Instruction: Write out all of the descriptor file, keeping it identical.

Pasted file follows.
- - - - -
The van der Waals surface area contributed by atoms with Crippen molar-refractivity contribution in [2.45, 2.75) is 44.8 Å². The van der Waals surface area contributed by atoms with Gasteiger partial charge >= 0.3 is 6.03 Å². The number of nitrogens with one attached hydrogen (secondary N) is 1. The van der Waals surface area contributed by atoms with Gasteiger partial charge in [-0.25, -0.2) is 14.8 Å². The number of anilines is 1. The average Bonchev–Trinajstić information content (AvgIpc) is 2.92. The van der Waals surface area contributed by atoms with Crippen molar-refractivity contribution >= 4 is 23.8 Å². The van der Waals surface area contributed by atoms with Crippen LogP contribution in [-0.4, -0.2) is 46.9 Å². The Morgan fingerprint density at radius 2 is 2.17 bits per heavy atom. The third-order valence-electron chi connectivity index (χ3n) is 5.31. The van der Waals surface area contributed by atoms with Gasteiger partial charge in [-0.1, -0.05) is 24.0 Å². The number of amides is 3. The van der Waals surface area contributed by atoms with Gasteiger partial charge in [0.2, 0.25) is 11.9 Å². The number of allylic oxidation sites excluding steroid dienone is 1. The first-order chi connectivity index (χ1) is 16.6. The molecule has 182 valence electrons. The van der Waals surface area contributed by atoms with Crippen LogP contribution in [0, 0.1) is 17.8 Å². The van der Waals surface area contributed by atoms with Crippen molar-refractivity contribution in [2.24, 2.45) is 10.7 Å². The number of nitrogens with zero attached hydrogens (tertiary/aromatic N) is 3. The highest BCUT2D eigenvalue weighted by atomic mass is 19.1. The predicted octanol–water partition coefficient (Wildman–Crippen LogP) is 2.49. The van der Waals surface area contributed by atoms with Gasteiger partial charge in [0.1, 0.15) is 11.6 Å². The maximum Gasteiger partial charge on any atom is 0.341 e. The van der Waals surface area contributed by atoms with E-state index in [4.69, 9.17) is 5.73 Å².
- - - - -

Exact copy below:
The van der Waals surface area contributed by atoms with Crippen molar-refractivity contribution in [2.45, 2.75) is 44.8 Å². The van der Waals surface area contributed by atoms with Gasteiger partial charge >= 0.3 is 6.03 Å². The number of nitrogens with one attached hydrogen (secondary N) is 1. The van der Waals surface area contributed by atoms with Gasteiger partial charge in [-0.25, -0.2) is 14.8 Å². The number of anilines is 1. The average Bonchev–Trinajstić information content (AvgIpc) is 2.92. The van der Waals surface area contributed by atoms with Crippen molar-refractivity contribution >= 4 is 23.8 Å². The van der Waals surface area contributed by atoms with Crippen LogP contribution in [-0.4, -0.2) is 46.9 Å². The Morgan fingerprint density at radius 2 is 2.17 bits per heavy atom. The third-order valence-electron chi connectivity index (χ3n) is 5.31. The van der Waals surface area contributed by atoms with Gasteiger partial charge in [-0.1, -0.05) is 24.0 Å². The number of amides is 3. The van der Waals surface area contributed by atoms with Gasteiger partial charge in [0.2, 0.25) is 11.9 Å². The number of allylic oxidation sites excluding steroid dienone is 1. The first-order chi connectivity index (χ1) is 16.6. The molecule has 182 valence electrons. The van der Waals surface area contributed by atoms with Crippen LogP contribution in [0, 0.1) is 17.8 Å². The van der Waals surface area contributed by atoms with Crippen molar-refractivity contribution in [2.24, 2.45) is 10.7 Å². The number of nitrogens with zero attached hydrogens (tertiary/aromatic N) is 3. The highest BCUT2D eigenvalue weighted by atomic mass is 19.1. The predicted octanol–water partition coefficient (Wildman–Crippen LogP) is 2.49. The van der Waals surface area contributed by atoms with Gasteiger partial charge in [0.1, 0.15) is 11.6 Å². The maximum Gasteiger partial charge on any atom is 0.341 e. The van der Waals surface area contributed by atoms with E-state index in [4.69, 9.17) is 5.73 Å².